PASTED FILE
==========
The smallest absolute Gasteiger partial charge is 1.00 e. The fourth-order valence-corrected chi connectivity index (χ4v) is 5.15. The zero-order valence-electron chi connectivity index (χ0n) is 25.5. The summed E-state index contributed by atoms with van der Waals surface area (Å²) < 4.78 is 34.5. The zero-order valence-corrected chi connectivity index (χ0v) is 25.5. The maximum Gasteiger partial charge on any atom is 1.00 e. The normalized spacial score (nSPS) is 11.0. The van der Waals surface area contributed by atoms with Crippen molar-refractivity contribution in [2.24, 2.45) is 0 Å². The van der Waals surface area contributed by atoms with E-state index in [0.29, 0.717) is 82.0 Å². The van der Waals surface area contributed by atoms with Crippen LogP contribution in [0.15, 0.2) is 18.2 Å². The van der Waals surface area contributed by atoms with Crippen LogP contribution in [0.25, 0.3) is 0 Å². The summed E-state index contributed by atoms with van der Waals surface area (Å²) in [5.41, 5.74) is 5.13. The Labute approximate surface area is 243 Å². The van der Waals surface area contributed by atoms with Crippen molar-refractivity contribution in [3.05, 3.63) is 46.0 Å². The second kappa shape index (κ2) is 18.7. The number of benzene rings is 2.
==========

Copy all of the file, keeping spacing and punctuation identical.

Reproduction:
The smallest absolute Gasteiger partial charge is 1.00 e. The fourth-order valence-corrected chi connectivity index (χ4v) is 5.15. The zero-order valence-electron chi connectivity index (χ0n) is 25.5. The summed E-state index contributed by atoms with van der Waals surface area (Å²) < 4.78 is 34.5. The zero-order valence-corrected chi connectivity index (χ0v) is 25.5. The maximum Gasteiger partial charge on any atom is 1.00 e. The normalized spacial score (nSPS) is 11.0. The van der Waals surface area contributed by atoms with Crippen molar-refractivity contribution in [2.24, 2.45) is 0 Å². The van der Waals surface area contributed by atoms with E-state index in [0.29, 0.717) is 82.0 Å². The van der Waals surface area contributed by atoms with Crippen LogP contribution in [0.15, 0.2) is 18.2 Å². The van der Waals surface area contributed by atoms with Crippen LogP contribution in [0.25, 0.3) is 0 Å². The summed E-state index contributed by atoms with van der Waals surface area (Å²) in [5.41, 5.74) is 5.13. The Labute approximate surface area is 243 Å². The van der Waals surface area contributed by atoms with Crippen molar-refractivity contribution in [3.05, 3.63) is 46.0 Å². The second kappa shape index (κ2) is 18.7. The number of benzene rings is 2.